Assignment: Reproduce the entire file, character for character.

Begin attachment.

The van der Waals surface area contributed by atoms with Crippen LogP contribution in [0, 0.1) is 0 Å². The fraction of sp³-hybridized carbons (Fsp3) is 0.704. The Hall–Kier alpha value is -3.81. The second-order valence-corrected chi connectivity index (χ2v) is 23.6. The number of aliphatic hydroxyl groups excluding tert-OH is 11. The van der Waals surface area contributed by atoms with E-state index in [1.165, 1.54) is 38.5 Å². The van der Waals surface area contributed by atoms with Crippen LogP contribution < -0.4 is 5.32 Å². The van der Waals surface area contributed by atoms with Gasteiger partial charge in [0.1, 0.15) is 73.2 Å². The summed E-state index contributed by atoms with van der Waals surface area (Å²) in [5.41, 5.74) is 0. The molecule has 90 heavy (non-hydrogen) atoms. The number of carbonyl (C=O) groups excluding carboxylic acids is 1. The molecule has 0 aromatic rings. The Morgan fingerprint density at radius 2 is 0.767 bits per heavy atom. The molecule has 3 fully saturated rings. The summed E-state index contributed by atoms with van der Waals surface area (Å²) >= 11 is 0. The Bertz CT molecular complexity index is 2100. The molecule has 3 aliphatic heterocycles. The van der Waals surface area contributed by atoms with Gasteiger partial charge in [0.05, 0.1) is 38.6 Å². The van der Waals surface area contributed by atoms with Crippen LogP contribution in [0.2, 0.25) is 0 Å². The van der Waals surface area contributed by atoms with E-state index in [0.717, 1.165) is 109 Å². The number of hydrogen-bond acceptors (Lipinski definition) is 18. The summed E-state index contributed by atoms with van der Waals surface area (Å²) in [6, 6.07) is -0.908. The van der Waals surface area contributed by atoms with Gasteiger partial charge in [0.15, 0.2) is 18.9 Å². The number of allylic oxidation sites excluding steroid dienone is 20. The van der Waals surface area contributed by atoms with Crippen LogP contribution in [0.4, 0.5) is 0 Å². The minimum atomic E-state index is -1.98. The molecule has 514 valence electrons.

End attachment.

The van der Waals surface area contributed by atoms with Crippen LogP contribution in [0, 0.1) is 0 Å². The fraction of sp³-hybridized carbons (Fsp3) is 0.704. The Hall–Kier alpha value is -3.81. The second-order valence-corrected chi connectivity index (χ2v) is 23.6. The number of aliphatic hydroxyl groups excluding tert-OH is 11. The van der Waals surface area contributed by atoms with E-state index in [1.165, 1.54) is 38.5 Å². The van der Waals surface area contributed by atoms with Crippen LogP contribution < -0.4 is 5.32 Å². The van der Waals surface area contributed by atoms with Gasteiger partial charge in [0.1, 0.15) is 73.2 Å². The summed E-state index contributed by atoms with van der Waals surface area (Å²) in [5.41, 5.74) is 0. The molecule has 90 heavy (non-hydrogen) atoms. The number of carbonyl (C=O) groups excluding carboxylic acids is 1. The molecule has 0 aromatic rings. The Morgan fingerprint density at radius 2 is 0.767 bits per heavy atom. The molecule has 3 fully saturated rings. The summed E-state index contributed by atoms with van der Waals surface area (Å²) >= 11 is 0. The Bertz CT molecular complexity index is 2100. The molecule has 3 aliphatic heterocycles. The van der Waals surface area contributed by atoms with Gasteiger partial charge in [0.05, 0.1) is 38.6 Å². The van der Waals surface area contributed by atoms with Crippen LogP contribution in [0.2, 0.25) is 0 Å². The van der Waals surface area contributed by atoms with E-state index in [0.717, 1.165) is 109 Å². The number of hydrogen-bond acceptors (Lipinski definition) is 18. The summed E-state index contributed by atoms with van der Waals surface area (Å²) in [6, 6.07) is -0.908. The van der Waals surface area contributed by atoms with Gasteiger partial charge in [0.15, 0.2) is 18.9 Å². The number of allylic oxidation sites excluding steroid dienone is 20. The van der Waals surface area contributed by atoms with Crippen LogP contribution in [0.4, 0.5) is 0 Å². The minimum atomic E-state index is -1.98. The molecule has 514 valence electrons.